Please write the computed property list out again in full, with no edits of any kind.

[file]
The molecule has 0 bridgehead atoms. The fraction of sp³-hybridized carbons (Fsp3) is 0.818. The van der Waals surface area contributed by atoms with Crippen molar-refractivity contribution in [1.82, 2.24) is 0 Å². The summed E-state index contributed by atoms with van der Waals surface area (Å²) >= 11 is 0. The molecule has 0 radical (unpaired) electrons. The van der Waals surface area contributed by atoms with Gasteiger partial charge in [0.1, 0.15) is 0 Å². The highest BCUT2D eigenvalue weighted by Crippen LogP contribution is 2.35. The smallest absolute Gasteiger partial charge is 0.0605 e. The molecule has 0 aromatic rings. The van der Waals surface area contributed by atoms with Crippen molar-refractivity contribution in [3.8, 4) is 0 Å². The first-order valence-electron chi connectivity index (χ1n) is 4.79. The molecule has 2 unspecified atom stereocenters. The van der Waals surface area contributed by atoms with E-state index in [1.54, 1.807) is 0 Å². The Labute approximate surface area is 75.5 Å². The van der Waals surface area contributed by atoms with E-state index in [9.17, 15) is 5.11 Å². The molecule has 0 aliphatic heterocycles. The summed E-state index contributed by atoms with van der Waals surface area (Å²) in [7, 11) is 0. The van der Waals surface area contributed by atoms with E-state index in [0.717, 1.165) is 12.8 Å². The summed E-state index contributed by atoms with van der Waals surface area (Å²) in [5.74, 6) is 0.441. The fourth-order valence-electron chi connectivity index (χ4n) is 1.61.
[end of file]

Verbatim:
The molecule has 0 bridgehead atoms. The fraction of sp³-hybridized carbons (Fsp3) is 0.818. The van der Waals surface area contributed by atoms with Crippen molar-refractivity contribution in [1.82, 2.24) is 0 Å². The summed E-state index contributed by atoms with van der Waals surface area (Å²) >= 11 is 0. The molecule has 0 radical (unpaired) electrons. The van der Waals surface area contributed by atoms with Gasteiger partial charge in [0.1, 0.15) is 0 Å². The highest BCUT2D eigenvalue weighted by Crippen LogP contribution is 2.35. The smallest absolute Gasteiger partial charge is 0.0605 e. The molecule has 0 aromatic rings. The van der Waals surface area contributed by atoms with Crippen molar-refractivity contribution in [3.8, 4) is 0 Å². The first-order valence-electron chi connectivity index (χ1n) is 4.79. The molecule has 2 unspecified atom stereocenters. The van der Waals surface area contributed by atoms with E-state index in [1.54, 1.807) is 0 Å². The Labute approximate surface area is 75.5 Å². The van der Waals surface area contributed by atoms with E-state index in [9.17, 15) is 5.11 Å². The molecule has 0 aliphatic heterocycles. The summed E-state index contributed by atoms with van der Waals surface area (Å²) in [7, 11) is 0. The van der Waals surface area contributed by atoms with E-state index in [0.717, 1.165) is 12.8 Å². The summed E-state index contributed by atoms with van der Waals surface area (Å²) in [5.74, 6) is 0.441. The fourth-order valence-electron chi connectivity index (χ4n) is 1.61.